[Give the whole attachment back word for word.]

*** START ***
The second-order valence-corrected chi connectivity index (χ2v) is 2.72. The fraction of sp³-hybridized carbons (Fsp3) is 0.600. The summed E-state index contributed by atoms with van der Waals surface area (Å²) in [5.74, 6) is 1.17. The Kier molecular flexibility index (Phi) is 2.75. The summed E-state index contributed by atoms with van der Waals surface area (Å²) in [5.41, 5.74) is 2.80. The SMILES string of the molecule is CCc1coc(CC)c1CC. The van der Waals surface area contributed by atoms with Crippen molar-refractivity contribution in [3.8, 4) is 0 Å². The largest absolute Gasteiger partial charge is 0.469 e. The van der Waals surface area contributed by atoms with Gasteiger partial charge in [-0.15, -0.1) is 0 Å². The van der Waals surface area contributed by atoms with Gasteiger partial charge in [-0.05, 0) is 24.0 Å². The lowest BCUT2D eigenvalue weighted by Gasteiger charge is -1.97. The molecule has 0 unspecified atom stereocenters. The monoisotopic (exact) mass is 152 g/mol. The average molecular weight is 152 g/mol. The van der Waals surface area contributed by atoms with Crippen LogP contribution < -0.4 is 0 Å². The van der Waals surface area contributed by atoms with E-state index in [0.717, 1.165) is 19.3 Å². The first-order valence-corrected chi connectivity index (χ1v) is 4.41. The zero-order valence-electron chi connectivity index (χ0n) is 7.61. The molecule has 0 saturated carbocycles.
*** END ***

The second-order valence-corrected chi connectivity index (χ2v) is 2.72. The fraction of sp³-hybridized carbons (Fsp3) is 0.600. The summed E-state index contributed by atoms with van der Waals surface area (Å²) in [5.74, 6) is 1.17. The Kier molecular flexibility index (Phi) is 2.75. The summed E-state index contributed by atoms with van der Waals surface area (Å²) in [5.41, 5.74) is 2.80. The SMILES string of the molecule is CCc1coc(CC)c1CC. The van der Waals surface area contributed by atoms with Crippen molar-refractivity contribution in [3.8, 4) is 0 Å². The largest absolute Gasteiger partial charge is 0.469 e. The van der Waals surface area contributed by atoms with Gasteiger partial charge in [-0.15, -0.1) is 0 Å². The van der Waals surface area contributed by atoms with Gasteiger partial charge in [-0.05, 0) is 24.0 Å². The lowest BCUT2D eigenvalue weighted by Gasteiger charge is -1.97. The molecule has 0 unspecified atom stereocenters. The monoisotopic (exact) mass is 152 g/mol. The average molecular weight is 152 g/mol. The van der Waals surface area contributed by atoms with Crippen LogP contribution < -0.4 is 0 Å². The van der Waals surface area contributed by atoms with E-state index in [0.717, 1.165) is 19.3 Å². The first-order valence-corrected chi connectivity index (χ1v) is 4.41. The zero-order valence-electron chi connectivity index (χ0n) is 7.61. The molecule has 0 saturated carbocycles.